Series: Cassandra James Cambridge Mysteries

Series by cover

1–3 of 3 ( show all )

Works (3)

Dead Letters by Christine Poulson1
Stage Fright by Christine Poulson2
Footfall by Christine Poulson3

Related tags


  1. Quieter Than Sleep by Joanne Dobson (1997)
  2. Seeing Is Deceiving by Sarah J. Mason (1997)
  3. Slow Dancing with the Angel of Death by Helen Chappell (1996)
  4. Shore to Die by Valerie Wolzien (1996)
  5. Murder in C Major by Sara Hoskinson Frommer (1986)
  6. O' Artful Death by Sarah Stewart Taylor (2003)
  7. Killing Cassidy by Jeanne M. Dams (2000)
  8. Mrs. Malory's Shortest Journey by Hazel Holt (1992)
  9. Sidney Chambers and the Shadow of Death by James Runcie (1900)
  10. Murder Will Travel by Emily Toll (2002)
  11. And Murder for Dessert by Kathleen Delaney (2007)
  12. Death and the Lit Chick by G. M. Malliet (2009)
  13. Endangered: A Zoo Mystery (Zoo Mysteries) by Ann Littlewood (2012)
  14. The Down-East Murders by J. S. Borthwick (1985)
  15. The Moving Toyshop by Edmund Crispin (1958)

Series description

Cassandra James is an English professor at St. Ethelreda's College, Cambridge University.


How do series work?

To create a series or add a work to it, go to a "work" page. The "Common Knowledge" section now includes a "Series" field. Enter the name of the series to add the book to it.

Works can belong to more than one series. In some cases, as with Chronicles of Narnia, disagreements about order necessitate the creation of more than one series.

Tip: If the series has an order, add a number or other descriptor in parenthesis after the series title (eg., "Chronicles of Prydain (book 1)"). By default, it sorts by the number, or alphabetically if there is no number. If you want to force a particular order, use the | character to divide the number and the descriptor. So, "(0|prequel)" sorts by 0 under the label "prequel."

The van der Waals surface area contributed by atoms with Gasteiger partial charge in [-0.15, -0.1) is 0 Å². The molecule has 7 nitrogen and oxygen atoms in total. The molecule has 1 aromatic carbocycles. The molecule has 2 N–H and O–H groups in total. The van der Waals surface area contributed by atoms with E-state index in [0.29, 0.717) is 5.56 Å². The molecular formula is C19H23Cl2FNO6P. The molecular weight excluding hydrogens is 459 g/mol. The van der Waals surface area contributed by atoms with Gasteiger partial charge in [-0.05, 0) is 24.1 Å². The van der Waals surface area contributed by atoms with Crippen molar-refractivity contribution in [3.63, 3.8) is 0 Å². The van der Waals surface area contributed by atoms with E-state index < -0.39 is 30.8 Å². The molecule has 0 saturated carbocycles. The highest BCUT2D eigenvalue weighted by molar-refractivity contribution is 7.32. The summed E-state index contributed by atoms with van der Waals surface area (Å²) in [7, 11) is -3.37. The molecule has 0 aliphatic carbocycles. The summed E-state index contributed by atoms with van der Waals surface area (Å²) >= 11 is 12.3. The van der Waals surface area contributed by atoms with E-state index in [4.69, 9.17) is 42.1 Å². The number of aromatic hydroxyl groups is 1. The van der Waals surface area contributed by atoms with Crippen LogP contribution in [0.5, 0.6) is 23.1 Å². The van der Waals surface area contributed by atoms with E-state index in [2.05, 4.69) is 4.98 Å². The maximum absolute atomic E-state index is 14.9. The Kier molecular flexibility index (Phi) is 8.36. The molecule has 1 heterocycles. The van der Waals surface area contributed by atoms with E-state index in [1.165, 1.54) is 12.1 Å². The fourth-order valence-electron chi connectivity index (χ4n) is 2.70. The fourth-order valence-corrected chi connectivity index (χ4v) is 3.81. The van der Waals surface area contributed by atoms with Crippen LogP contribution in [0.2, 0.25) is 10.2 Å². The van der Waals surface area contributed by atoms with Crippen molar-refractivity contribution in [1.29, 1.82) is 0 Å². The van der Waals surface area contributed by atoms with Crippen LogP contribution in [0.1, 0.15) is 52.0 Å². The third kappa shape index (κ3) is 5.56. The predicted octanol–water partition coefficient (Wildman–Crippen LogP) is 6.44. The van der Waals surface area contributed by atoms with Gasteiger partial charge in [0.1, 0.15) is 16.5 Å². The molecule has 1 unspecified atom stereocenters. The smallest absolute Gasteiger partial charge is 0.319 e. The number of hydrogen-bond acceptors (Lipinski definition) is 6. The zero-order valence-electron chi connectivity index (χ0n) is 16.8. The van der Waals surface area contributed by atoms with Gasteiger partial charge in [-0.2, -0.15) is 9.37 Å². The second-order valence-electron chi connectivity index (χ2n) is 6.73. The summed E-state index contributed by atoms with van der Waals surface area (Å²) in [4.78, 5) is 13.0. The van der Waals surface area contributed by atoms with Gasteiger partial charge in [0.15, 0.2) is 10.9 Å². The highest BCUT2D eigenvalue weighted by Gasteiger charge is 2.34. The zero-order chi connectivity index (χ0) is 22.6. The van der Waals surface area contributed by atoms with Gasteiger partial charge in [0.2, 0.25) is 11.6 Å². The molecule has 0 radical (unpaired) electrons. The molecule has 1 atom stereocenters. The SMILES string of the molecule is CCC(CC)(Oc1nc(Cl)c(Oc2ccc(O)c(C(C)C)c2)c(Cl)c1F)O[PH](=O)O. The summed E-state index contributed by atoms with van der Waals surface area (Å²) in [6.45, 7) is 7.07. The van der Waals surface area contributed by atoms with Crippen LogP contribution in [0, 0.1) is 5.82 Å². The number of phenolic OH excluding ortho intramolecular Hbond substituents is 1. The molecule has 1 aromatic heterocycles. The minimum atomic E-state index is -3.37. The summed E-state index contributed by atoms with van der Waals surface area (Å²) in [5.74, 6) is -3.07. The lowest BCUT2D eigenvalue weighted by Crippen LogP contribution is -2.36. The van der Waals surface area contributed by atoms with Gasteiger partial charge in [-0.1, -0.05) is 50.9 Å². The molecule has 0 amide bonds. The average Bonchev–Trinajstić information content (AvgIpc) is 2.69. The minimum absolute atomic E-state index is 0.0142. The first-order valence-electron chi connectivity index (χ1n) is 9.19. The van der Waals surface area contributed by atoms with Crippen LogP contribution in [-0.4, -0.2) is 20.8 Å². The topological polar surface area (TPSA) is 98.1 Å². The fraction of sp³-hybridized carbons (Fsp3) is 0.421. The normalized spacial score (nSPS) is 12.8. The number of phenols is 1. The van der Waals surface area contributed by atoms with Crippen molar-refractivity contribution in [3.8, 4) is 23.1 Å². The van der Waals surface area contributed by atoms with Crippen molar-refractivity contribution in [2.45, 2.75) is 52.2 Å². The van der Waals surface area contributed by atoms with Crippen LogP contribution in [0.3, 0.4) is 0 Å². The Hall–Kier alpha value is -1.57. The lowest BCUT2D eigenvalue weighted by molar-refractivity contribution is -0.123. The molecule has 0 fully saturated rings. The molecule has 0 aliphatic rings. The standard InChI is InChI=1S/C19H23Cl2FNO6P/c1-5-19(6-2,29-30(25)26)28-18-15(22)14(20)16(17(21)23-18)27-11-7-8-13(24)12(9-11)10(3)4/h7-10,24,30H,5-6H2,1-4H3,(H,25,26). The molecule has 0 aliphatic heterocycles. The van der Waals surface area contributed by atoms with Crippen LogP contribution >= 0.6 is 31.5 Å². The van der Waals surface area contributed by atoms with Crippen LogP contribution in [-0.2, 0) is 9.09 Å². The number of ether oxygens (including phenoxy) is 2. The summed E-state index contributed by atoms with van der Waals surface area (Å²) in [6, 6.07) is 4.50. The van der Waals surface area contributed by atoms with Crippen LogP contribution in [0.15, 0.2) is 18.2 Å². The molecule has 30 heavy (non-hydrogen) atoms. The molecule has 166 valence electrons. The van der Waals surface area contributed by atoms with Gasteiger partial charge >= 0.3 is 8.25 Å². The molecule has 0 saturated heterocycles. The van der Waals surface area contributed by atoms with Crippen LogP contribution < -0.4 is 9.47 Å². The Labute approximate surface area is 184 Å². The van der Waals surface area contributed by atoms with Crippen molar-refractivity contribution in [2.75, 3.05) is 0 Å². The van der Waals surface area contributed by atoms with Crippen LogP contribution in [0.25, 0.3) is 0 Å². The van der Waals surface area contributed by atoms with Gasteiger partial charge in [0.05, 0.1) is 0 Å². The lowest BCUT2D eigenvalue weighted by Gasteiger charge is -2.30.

What isn't a series?

Series was designed to cover groups of books generally understood as such (see Wikipedia: Book series). Like many concepts in the book world, "series" is a somewhat fluid and contested notion. A good rule of thumb is that series have a conventional name and are intentional creations, on the part of the author or publisher. For now, avoid forcing the issue with mere "lists" of works possessing an arbitrary shared characteristic, such as relating to a particular place. Avoid series that cross authors, unless the authors were or became aware of the series identification (eg., avoid lumping Jane Austen with her continuators).

Also avoid publisher series, unless the publisher has a true monopoly over the "works" in question. So, the Dummies guides are a series of works. But the Loeb Classical Library is a series of editions, not of works.


Lman (2), pmarshall (1)
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